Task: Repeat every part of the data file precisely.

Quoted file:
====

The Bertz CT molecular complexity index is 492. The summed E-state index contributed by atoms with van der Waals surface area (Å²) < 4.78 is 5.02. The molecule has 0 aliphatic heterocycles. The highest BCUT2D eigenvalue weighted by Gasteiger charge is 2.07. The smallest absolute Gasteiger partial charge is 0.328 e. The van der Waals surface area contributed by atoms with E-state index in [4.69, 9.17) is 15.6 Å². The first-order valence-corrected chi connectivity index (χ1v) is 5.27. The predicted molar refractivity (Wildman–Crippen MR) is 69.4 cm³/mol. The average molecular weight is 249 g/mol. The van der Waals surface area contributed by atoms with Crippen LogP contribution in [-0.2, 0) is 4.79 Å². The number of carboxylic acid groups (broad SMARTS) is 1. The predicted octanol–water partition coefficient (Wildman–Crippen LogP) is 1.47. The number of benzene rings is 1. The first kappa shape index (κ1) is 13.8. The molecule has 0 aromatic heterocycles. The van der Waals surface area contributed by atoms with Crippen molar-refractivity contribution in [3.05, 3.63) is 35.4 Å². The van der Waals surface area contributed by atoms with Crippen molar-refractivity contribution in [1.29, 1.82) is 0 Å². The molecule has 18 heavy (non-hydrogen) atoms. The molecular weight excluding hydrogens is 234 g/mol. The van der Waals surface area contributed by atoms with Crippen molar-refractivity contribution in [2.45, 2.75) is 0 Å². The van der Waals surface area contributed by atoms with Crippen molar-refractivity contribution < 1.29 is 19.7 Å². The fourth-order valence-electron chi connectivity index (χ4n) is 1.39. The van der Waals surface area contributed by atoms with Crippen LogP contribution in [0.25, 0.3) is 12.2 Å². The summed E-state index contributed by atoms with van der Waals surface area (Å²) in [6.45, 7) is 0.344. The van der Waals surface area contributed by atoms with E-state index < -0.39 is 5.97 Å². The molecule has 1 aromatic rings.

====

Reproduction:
The Bertz CT molecular complexity index is 492. The summed E-state index contributed by atoms with van der Waals surface area (Å²) < 4.78 is 5.02. The molecule has 0 aliphatic heterocycles. The highest BCUT2D eigenvalue weighted by Gasteiger charge is 2.07. The smallest absolute Gasteiger partial charge is 0.328 e. The van der Waals surface area contributed by atoms with E-state index in [4.69, 9.17) is 15.6 Å². The first-order valence-corrected chi connectivity index (χ1v) is 5.27. The predicted molar refractivity (Wildman–Crippen MR) is 69.4 cm³/mol. The average molecular weight is 249 g/mol. The van der Waals surface area contributed by atoms with Crippen LogP contribution in [-0.2, 0) is 4.79 Å². The number of carboxylic acid groups (broad SMARTS) is 1. The predicted octanol–water partition coefficient (Wildman–Crippen LogP) is 1.47. The number of benzene rings is 1. The first kappa shape index (κ1) is 13.8. The molecule has 0 aromatic heterocycles. The van der Waals surface area contributed by atoms with Crippen molar-refractivity contribution in [3.05, 3.63) is 35.4 Å². The van der Waals surface area contributed by atoms with Crippen molar-refractivity contribution in [1.29, 1.82) is 0 Å². The molecule has 18 heavy (non-hydrogen) atoms. The molecular weight excluding hydrogens is 234 g/mol. The van der Waals surface area contributed by atoms with Crippen molar-refractivity contribution in [2.45, 2.75) is 0 Å². The van der Waals surface area contributed by atoms with Crippen molar-refractivity contribution < 1.29 is 19.7 Å². The fourth-order valence-electron chi connectivity index (χ4n) is 1.39. The van der Waals surface area contributed by atoms with Crippen LogP contribution in [0.25, 0.3) is 12.2 Å². The summed E-state index contributed by atoms with van der Waals surface area (Å²) in [6.45, 7) is 0.344. The van der Waals surface area contributed by atoms with E-state index < -0.39 is 5.97 Å². The molecule has 1 aromatic rings.